Industrial emissions to water are reported under the European Pollutant Transfer and Release Register (E-PRTR) (EEA, 2019b). Although this covers the 45 substances included in the WFD’s list of priority substances, the data quality and consistency of reporting across countries are sufficient for only a small selection of water pollutants, which does not include numerous organic pollutants, pesticides and emerging compounds, such as pharmaceuticals and microplastics. Improving and widening the scope of reporting to the E-PRTR would allow for a more meaningful analysis of the impacts of industrial emissions on Europe’s water bodies (EEA, 2019a).

Water pollutant releases changes from 2010 to 2019 for the EU Member States

Note: The table shows the scale of percentage changes in pollutant releases to water in EU-27 Member States from 2010 to 2019.

Industrial releases to water are very complex, with different underlying environmental issues at stake. Total organic carbon (TOC), nitrogen and phosphorus are three key parameters of overall pollution in water releases, with a focus on the impact these pollutants can have in the functioning of water ecosystems, particularly the above mentioned eutrophication phenomenon. As the table in Figure 2 shows, progress across countries in containing these releases is mixed in terms of percentage change between 2010 and 2019. While this reflects, in certain instances, better monitoring of releases, it confirms the remaining need to better treat these releases in line with the objectives of EU water policies.

Heavy metals have been included in the table as they are a good proxy of heavier industry releases of a more toxic nature. Waste water treatment infrastructure is generally not designed to address these pollutants and, therefore, they indicate industrial emissions that were not sufficiently abated at source. Reporting to the European Pollutant Release and Transfer Register indicates a general consistent progress across countries, with some exceptions, as the table depicts. However, more efforts are needed to contribute to improving the ecological and chemical status of European water bodies.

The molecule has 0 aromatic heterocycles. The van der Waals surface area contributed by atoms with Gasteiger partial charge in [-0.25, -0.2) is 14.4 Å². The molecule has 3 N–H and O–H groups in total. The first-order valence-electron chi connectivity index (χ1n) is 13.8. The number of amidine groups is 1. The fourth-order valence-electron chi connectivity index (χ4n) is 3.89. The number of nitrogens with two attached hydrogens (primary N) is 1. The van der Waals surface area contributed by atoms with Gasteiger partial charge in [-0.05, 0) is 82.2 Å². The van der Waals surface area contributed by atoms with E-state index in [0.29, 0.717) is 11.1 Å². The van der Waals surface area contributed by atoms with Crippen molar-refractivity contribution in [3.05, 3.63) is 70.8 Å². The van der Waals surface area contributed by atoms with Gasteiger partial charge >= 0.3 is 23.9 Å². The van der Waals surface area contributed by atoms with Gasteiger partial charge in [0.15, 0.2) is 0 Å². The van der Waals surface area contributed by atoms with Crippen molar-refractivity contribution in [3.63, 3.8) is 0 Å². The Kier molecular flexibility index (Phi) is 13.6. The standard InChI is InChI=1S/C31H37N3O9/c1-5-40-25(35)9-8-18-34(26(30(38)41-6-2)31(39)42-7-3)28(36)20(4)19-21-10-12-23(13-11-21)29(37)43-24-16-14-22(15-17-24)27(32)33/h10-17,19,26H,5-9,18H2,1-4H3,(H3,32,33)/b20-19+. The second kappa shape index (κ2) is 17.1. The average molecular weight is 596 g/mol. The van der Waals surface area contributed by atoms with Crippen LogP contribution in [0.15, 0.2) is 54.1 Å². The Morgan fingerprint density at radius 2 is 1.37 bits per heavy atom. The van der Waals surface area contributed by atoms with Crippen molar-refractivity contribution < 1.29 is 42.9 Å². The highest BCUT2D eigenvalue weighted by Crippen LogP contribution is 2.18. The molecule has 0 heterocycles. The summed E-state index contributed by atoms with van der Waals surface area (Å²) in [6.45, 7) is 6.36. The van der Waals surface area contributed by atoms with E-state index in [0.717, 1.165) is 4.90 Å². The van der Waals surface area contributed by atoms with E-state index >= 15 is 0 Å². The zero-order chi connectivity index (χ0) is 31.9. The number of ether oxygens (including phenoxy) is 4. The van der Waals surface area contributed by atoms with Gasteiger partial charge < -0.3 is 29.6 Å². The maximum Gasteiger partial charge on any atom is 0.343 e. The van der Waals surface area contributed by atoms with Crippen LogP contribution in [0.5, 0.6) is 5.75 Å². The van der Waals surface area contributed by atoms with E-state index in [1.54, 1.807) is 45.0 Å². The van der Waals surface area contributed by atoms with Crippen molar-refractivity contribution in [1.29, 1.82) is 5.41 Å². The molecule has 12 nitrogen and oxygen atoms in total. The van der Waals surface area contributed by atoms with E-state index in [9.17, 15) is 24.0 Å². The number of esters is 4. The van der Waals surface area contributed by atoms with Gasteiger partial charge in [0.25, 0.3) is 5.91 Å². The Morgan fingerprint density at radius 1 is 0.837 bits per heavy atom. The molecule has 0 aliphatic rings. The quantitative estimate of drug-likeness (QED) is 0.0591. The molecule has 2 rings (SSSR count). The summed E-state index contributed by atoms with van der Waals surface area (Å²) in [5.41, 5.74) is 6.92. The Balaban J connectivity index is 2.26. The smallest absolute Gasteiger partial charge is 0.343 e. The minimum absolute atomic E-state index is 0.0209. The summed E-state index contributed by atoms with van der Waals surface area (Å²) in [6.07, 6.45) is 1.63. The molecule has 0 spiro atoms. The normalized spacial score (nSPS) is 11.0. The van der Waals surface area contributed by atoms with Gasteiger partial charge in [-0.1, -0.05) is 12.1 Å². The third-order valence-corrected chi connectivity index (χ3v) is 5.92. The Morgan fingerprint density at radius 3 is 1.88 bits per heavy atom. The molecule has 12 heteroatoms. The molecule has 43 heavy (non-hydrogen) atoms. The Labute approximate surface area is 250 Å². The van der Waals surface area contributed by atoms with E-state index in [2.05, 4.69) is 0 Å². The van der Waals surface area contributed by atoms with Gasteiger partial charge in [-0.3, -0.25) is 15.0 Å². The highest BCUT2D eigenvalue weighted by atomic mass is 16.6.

Supporting information

Indicator definition

This indicator tracks trends of industrial emissions of selected water pollutants. The indicator includes releases of certain heavy metals (Cadmium, Nickel, Mercury and Lead), nutrients (Nitrogen and Phosphorus) and a global parameter to indicate the load of organic matter (total organic carbon). These trends are overlaid to the trend in gross value added by industry, as an indicator of the economic contribution of the sector.